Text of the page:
C++ is harder to debug than Java.
C++ doesn't provide any sort of memory management (this can be a good thing for high performance games, but for most its just added hinderence and leads to more oversights and errors)
C++ isn't as cross platform as Java (as much as many people would like you to believe, ANSI C++ etc)
C++ typing isn't as strong, to easy to let something merge into another type,  allowing accidental design/code errors

Essentially, coding in C++ takes more thought, attention to detail and hence time. While that might make the developer the "Uber Geek of Coding Town" its not what I want to think about while developing a game. I'd rather be focusing on the game idea, mechanics and playability. I've programmed C++ for a few years commercially. Its not harder to program in really, it just takes more time.

Note to Readers: I'm really not trying to insult or belittle the C++ games programmers out there Smiley I really don't want any hate mail Smiley

Quote
if I want to have a chance to transpose my open-source experience to a real job, isn't it better to code in C++ ?

At the moment, frankly, yes! However, before the time of C++ in games everyone said you had to code in C, and before that you absolutely had to do ASM. I don't see why a managed languages like Java and C# shouldn't be next - I guess it depends on what time frame you're interested in.

Quote
Another thing about portability. I like the concept of ByteCode. But as soon as JNI comes in, we are obliged to produce platform-dependant libraries, and that ain't an advantage anymore.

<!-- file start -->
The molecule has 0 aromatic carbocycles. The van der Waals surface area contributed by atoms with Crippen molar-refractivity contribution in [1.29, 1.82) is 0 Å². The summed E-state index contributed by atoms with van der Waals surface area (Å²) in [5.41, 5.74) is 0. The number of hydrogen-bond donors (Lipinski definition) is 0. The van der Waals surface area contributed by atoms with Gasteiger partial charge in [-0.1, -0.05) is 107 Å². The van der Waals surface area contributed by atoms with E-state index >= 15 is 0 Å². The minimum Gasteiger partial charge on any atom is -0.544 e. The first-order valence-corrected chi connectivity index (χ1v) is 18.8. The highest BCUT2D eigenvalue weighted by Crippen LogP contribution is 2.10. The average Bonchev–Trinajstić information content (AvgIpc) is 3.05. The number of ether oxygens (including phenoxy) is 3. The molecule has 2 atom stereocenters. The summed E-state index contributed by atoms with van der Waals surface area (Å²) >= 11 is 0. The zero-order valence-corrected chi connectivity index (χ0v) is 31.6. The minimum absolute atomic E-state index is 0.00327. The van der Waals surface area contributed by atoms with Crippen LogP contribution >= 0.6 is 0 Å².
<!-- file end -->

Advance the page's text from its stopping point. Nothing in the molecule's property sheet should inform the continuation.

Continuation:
Yeah, but thats the really great thing about JNI libraries IMO. The bits that are platform specific are very obvious and tend to be limited to the absolute must haves. Its nice and contained. More to the point, the native libraries needed for games development *right now* are already made available to you. Mostly, for free!

Quote
I prefer Java to C++. But C++ seems to be more suited to make games.

From what you've said, really its not about suitability, its about acceptability - which I think we can all agree is a problem. What games developers should be thinking about is Productivity. How quickly can I take my game concept to game product to mooola? This is why things like Renderware and the Torque game engines are so popular, they get you there faster.

What could be better than having a language design to increased productivity (and doing so very well in alot of places) used for games development?
</spout>

Kev

Online princec

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« Reply #5 - Posted 2005-09-20 10:08:34 »

And also, with LWJGL, or JOGL, JOAL, and JInput, or even SDLJava, all this tedious work has been done for you. Just get on and write the game and stop blithering over technology!

Cas Smiley

Offline CaptainJester

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Make it work; make it better.


« Reply #6 - Posted 2005-09-20 10:31:55 »

Another thing about portability. I like the concept of ByteCode. But as soon as JNI comes in, we are obliged to produce platform-dependant libraries, and that ain't an advantage anymore.

Even Sun's Java libraries are platform dependant.  You notice that you have to download a JDK for Windows or a different one for Linux, etc...  The code you write will always be portable(Except for JNI).  But the JNI stuff in the libraries you use is already taken care of.  All you have to do is include the correct distribution.

Offline Orangy Tang

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Monkey for a head


« Reply #7 - Posted 2005-09-20 11:17:06 »